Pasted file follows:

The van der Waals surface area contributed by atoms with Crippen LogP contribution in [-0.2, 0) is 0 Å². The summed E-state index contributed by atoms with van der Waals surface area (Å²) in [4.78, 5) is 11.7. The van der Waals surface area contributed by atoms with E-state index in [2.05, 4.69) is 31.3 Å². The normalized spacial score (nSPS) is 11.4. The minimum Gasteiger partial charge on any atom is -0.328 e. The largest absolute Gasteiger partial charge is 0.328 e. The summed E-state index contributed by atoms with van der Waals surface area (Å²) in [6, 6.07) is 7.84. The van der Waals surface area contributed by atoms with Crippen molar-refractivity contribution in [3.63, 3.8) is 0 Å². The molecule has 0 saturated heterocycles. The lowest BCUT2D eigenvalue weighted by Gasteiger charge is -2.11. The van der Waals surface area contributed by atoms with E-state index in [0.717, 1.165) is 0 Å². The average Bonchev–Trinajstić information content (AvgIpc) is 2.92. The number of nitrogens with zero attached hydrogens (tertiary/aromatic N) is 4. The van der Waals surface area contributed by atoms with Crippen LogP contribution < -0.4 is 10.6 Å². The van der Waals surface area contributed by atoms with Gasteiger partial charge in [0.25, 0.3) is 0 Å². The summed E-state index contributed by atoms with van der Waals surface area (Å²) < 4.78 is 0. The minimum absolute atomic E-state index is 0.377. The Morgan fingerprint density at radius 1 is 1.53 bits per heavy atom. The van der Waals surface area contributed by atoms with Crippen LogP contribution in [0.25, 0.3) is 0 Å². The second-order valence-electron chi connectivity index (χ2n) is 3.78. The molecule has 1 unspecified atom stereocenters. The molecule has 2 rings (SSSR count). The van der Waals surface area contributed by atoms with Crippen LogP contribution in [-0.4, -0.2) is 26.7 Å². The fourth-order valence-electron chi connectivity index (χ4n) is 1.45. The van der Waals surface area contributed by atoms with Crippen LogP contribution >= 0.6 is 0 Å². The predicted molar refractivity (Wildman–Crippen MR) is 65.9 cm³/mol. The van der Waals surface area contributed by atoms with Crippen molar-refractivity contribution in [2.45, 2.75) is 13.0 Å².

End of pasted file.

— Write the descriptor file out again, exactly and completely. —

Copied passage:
The van der Waals surface area contributed by atoms with Crippen LogP contribution in [-0.2, 0) is 0 Å². The summed E-state index contributed by atoms with van der Waals surface area (Å²) in [4.78, 5) is 11.7. The van der Waals surface area contributed by atoms with E-state index in [2.05, 4.69) is 31.3 Å². The normalized spacial score (nSPS) is 11.4. The minimum Gasteiger partial charge on any atom is -0.328 e. The largest absolute Gasteiger partial charge is 0.328 e. The summed E-state index contributed by atoms with van der Waals surface area (Å²) in [6, 6.07) is 7.84. The van der Waals surface area contributed by atoms with Crippen molar-refractivity contribution in [3.63, 3.8) is 0 Å². The molecule has 0 saturated heterocycles. The lowest BCUT2D eigenvalue weighted by Gasteiger charge is -2.11. The van der Waals surface area contributed by atoms with E-state index in [0.717, 1.165) is 0 Å². The average Bonchev–Trinajstić information content (AvgIpc) is 2.92. The number of nitrogens with zero attached hydrogens (tertiary/aromatic N) is 4. The van der Waals surface area contributed by atoms with Crippen LogP contribution < -0.4 is 10.6 Å². The van der Waals surface area contributed by atoms with Gasteiger partial charge in [0.25, 0.3) is 0 Å². The summed E-state index contributed by atoms with van der Waals surface area (Å²) < 4.78 is 0. The minimum absolute atomic E-state index is 0.377. The Morgan fingerprint density at radius 1 is 1.53 bits per heavy atom. The van der Waals surface area contributed by atoms with Crippen LogP contribution in [0.25, 0.3) is 0 Å². The second-order valence-electron chi connectivity index (χ2n) is 3.78. The molecule has 1 unspecified atom stereocenters. The molecule has 2 rings (SSSR count). The van der Waals surface area contributed by atoms with Crippen LogP contribution in [-0.4, -0.2) is 26.7 Å². The fourth-order valence-electron chi connectivity index (χ4n) is 1.45. The van der Waals surface area contributed by atoms with Crippen LogP contribution >= 0.6 is 0 Å². The predicted molar refractivity (Wildman–Crippen MR) is 65.9 cm³/mol. The van der Waals surface area contributed by atoms with Crippen molar-refractivity contribution in [2.45, 2.75) is 13.0 Å².